November e-news: Working in Concert

Published on November 5, 2014 | Written by


November’s edition of Youthprise’s e-news reflects on the annual Youthprise Summit, which was held in October: Youth & Adults Working in Concert. Co-presented by the Minnesota Orchestra and hosted at Orchestra Hall, the arts was a major theme throughout the event. We explored identities through #selfies, leadership opportunities in the arts and youth voice in systems change. Check out the following articles to get a taste of what went down that day!


Roberto Rivera and David Rojas

Roberto Rivera and David Rojas Sample Consciousness

by Jorge Rivas, Research Associate at Youthprise

October 17th found Orchestra Hall vibrating with a uniquely youth-centric energy. The second edition of the Youthprise Annual Summit brought youth workers, philanthropists, non-profit workers, educators and change agents of all ages together to think and co-create visions for the future of youth engagement in Minnesota. Since our inception, Youthprise has adopted disruptive innovation as a guiding principle. For the uninitiated, disruptive innovation is the practice of subverting damaged or damaging systems by providing better alternatives.

For Roberto Rivera, a Chicago native, social emotional learning is a better alternative to incarceration for at-risk teens and we’re inclined to agree. As a national thought leader in youth social entrepreneurship and transformative public education, and founder of the Good Life Organization in Chicago, Roberto led a plenary talk and breakout session on his work and visions for American youth. Joining him was David Rojas, the Apparel and Scholarship Director at the Good Life Organization and current undergraduate student at Connecticut College.

With his high-energy presentation style, Roberto took attendees through an account of his own upbringing on the mean streets of Chicago, followed by a similar account from David. Having to walk to school through gang-controlled neighborhoods, to losing friends to such violence, the two painted a picture of youth in distress but also of the resiliency, ability and determination of our young people to succeed regardless of background. Today, the Good Life Organization, or GLO, is a social enterprise that builds capacity in local leaders to support the positive development of youth for the purposes of enhancing democratic participation and academic achievement. This vision is fulfilled by building capacity in local leaders through speaking events, trainings, and the use of practical curriculum and tools that enable dialogue, critical reflection, and creative action.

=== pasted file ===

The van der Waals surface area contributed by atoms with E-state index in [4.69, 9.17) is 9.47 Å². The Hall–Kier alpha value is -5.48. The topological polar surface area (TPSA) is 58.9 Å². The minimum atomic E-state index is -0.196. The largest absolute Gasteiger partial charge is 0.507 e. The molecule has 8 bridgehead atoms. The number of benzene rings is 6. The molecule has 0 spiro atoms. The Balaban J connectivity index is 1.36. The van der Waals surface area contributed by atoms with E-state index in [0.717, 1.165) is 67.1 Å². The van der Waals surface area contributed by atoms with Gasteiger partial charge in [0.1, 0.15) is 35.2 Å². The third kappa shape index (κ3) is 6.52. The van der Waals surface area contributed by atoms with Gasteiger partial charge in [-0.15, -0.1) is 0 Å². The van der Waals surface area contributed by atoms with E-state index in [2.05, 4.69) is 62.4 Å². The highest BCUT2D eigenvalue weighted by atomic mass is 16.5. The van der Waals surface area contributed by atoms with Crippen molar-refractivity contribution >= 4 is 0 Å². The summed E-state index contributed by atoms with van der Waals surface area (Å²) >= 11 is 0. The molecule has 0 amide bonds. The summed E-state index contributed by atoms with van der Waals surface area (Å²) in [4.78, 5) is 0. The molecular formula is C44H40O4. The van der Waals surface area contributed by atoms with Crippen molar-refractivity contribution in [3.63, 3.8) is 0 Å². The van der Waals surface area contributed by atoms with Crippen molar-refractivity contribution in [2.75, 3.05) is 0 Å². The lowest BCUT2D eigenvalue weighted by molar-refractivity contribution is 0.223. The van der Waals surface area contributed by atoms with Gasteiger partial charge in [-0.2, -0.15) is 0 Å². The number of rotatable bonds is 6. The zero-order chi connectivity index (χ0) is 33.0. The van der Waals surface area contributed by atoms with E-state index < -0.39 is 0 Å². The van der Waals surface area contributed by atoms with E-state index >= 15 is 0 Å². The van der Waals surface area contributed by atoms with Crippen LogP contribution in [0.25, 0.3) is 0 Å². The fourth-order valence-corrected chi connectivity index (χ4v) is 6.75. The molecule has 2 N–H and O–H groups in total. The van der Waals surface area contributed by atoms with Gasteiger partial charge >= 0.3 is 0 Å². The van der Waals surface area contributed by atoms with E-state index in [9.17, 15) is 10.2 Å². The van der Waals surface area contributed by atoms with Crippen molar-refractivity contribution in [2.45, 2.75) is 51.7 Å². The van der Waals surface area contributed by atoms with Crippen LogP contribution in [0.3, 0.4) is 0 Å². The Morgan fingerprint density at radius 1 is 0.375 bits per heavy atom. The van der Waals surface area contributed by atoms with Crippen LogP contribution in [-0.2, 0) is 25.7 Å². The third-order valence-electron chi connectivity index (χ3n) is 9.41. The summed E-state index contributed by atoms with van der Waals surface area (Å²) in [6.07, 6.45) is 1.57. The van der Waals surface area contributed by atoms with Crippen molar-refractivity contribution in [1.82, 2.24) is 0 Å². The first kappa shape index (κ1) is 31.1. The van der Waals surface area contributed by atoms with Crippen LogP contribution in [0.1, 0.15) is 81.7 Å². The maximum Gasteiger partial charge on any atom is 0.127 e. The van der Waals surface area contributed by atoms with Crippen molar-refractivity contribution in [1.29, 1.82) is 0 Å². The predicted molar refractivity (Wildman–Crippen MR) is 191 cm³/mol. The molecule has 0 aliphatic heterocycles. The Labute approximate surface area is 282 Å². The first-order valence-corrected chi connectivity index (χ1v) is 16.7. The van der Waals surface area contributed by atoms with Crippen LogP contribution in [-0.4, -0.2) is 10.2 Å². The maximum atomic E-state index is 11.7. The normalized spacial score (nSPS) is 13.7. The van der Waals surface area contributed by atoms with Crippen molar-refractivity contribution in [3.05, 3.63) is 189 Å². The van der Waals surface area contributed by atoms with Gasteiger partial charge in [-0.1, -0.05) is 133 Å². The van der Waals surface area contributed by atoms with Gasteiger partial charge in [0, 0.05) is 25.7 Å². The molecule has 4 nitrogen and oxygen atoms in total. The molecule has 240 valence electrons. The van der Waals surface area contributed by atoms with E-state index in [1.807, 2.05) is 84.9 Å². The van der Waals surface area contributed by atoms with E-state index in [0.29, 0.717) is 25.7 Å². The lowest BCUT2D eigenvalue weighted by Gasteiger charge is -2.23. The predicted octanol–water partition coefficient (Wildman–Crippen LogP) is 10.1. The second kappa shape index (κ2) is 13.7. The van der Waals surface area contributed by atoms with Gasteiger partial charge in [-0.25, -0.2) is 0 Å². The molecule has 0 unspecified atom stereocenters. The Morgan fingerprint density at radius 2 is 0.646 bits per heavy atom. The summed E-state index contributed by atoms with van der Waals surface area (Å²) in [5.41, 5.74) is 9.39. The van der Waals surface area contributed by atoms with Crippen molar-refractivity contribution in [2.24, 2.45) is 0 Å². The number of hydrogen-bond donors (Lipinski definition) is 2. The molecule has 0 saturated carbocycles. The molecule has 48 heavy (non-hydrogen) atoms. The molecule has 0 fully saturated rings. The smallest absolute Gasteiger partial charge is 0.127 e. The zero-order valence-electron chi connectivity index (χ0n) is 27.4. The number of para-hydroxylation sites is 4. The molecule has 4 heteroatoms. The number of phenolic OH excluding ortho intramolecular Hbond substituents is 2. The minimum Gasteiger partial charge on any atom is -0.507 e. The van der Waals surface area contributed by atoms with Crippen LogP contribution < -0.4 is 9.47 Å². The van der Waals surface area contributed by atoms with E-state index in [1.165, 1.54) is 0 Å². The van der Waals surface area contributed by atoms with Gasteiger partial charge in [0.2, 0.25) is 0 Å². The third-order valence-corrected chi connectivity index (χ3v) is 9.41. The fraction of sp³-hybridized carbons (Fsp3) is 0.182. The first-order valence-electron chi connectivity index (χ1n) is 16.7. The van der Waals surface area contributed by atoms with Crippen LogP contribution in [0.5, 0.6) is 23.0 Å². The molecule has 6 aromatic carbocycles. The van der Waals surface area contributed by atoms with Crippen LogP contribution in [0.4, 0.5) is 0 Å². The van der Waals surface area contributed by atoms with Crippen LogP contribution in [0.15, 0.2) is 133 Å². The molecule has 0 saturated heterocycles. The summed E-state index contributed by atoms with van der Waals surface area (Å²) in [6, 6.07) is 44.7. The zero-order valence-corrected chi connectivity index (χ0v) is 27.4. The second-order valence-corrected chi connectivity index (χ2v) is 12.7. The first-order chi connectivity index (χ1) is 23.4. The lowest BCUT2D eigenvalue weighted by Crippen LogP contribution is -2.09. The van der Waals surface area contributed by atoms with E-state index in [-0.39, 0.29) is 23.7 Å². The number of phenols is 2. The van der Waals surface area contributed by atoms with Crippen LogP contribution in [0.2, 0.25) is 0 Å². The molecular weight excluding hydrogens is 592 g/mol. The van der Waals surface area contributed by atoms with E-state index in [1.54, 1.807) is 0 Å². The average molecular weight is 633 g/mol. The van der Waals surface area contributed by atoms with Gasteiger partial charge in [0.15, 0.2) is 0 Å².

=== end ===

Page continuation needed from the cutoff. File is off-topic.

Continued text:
In addition to his commitment to social entrepreneurship, Roberto also engages in youth Participatory Action Research (yPAR) as a part of his Hip Hope initiative. Hip Hope is a curriculum developed for young change agents that combines elements of Social-Emotional Learning and yPAR through the lens of music making. As hip-hop artists, David and Roberto acknowledge the importance of storytelling when engaging with young people. By working at the intersection of research, hip-hop culture and personal expression, Hip Hope is a great example of disruptive innovation in youth engagement.

Through curricular-based programming Hip Hope and the Good Life Organization promote intergenerational partnerships as a way of being and working. As a result it came as no surprise to us (we’ll speak for ourselves!) when Robert and David teamed up with young artists from the Meeting of the Mindz for an impromptu rap freestyle on stage. It was dope!

Somi performing in the hall

Somi performing in the hall

 Somi, Art & Impact

by Lizzy Shramko, Storyteller & Online Community Builder at Youthprise

A big emphasis of this year’s Youthprise Summit was on the arts. Hosted by the Minnesota Orchestra, the theme was a natural fit. The arts also play a large role in the out-of-school time field – improving the quality of expanded learning programs offered to young people in engaging and dynamic ways. A significant number of Youthprise grantees use the arts in their programs: from music to theater to painting. Walker West Music Academy and the Minnesota Orchestra provided music throughout the day – from lunch to breakout sessions to the final performances in the main hall.